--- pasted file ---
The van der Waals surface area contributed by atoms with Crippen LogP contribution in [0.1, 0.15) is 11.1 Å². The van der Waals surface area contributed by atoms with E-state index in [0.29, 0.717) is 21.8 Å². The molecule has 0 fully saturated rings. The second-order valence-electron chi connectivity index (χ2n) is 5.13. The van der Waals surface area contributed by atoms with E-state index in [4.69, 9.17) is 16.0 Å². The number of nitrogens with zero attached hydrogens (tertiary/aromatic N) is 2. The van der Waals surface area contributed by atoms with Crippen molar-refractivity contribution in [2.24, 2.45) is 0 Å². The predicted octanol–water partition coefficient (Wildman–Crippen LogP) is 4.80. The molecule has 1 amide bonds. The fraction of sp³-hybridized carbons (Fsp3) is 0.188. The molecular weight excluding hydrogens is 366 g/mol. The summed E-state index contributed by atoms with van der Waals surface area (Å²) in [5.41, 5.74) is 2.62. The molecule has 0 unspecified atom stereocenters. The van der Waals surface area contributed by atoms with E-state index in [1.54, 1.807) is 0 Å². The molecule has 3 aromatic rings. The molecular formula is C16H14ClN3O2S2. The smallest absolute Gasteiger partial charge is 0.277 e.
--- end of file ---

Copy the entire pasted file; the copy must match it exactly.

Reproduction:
The van der Waals surface area contributed by atoms with Crippen LogP contribution in [0.1, 0.15) is 11.1 Å². The van der Waals surface area contributed by atoms with E-state index in [0.29, 0.717) is 21.8 Å². The molecule has 0 fully saturated rings. The second-order valence-electron chi connectivity index (χ2n) is 5.13. The van der Waals surface area contributed by atoms with E-state index in [4.69, 9.17) is 16.0 Å². The number of nitrogens with zero attached hydrogens (tertiary/aromatic N) is 2. The van der Waals surface area contributed by atoms with Crippen molar-refractivity contribution in [2.24, 2.45) is 0 Å². The predicted octanol–water partition coefficient (Wildman–Crippen LogP) is 4.80. The molecule has 1 amide bonds. The fraction of sp³-hybridized carbons (Fsp3) is 0.188. The molecular weight excluding hydrogens is 366 g/mol. The summed E-state index contributed by atoms with van der Waals surface area (Å²) in [5.41, 5.74) is 2.62. The molecule has 0 unspecified atom stereocenters. The van der Waals surface area contributed by atoms with E-state index in [1.54, 1.807) is 0 Å². The molecule has 3 aromatic rings. The molecular formula is C16H14ClN3O2S2. The smallest absolute Gasteiger partial charge is 0.277 e.